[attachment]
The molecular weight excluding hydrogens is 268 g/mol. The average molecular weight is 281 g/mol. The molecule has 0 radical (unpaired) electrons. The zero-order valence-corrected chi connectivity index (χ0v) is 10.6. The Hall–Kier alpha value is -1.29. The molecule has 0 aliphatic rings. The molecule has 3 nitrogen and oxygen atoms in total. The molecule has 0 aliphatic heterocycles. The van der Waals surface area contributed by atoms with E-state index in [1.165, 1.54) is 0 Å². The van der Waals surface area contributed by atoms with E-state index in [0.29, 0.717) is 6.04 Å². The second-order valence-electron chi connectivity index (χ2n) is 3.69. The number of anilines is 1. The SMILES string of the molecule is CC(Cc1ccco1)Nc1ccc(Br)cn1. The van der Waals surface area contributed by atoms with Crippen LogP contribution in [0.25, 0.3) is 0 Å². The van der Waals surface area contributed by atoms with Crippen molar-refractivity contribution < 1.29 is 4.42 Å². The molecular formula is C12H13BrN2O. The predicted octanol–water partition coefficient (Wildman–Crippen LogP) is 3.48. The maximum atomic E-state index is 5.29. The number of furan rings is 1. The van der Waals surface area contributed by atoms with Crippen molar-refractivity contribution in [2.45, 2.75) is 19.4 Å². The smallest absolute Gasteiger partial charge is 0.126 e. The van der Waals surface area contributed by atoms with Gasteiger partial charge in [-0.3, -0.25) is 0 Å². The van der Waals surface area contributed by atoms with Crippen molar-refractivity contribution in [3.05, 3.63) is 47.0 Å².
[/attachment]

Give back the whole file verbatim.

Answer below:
The molecular weight excluding hydrogens is 268 g/mol. The average molecular weight is 281 g/mol. The molecule has 0 radical (unpaired) electrons. The zero-order valence-corrected chi connectivity index (χ0v) is 10.6. The Hall–Kier alpha value is -1.29. The molecule has 0 aliphatic rings. The molecule has 3 nitrogen and oxygen atoms in total. The molecule has 0 aliphatic heterocycles. The van der Waals surface area contributed by atoms with E-state index in [1.165, 1.54) is 0 Å². The van der Waals surface area contributed by atoms with E-state index in [0.29, 0.717) is 6.04 Å². The second-order valence-electron chi connectivity index (χ2n) is 3.69. The number of anilines is 1. The SMILES string of the molecule is CC(Cc1ccco1)Nc1ccc(Br)cn1. The van der Waals surface area contributed by atoms with Crippen LogP contribution in [0.25, 0.3) is 0 Å². The van der Waals surface area contributed by atoms with Crippen molar-refractivity contribution < 1.29 is 4.42 Å². The molecular formula is C12H13BrN2O. The predicted octanol–water partition coefficient (Wildman–Crippen LogP) is 3.48. The maximum atomic E-state index is 5.29. The number of furan rings is 1. The van der Waals surface area contributed by atoms with Crippen molar-refractivity contribution in [2.45, 2.75) is 19.4 Å². The smallest absolute Gasteiger partial charge is 0.126 e. The van der Waals surface area contributed by atoms with Gasteiger partial charge in [-0.3, -0.25) is 0 Å². The van der Waals surface area contributed by atoms with Crippen molar-refractivity contribution in [3.05, 3.63) is 47.0 Å².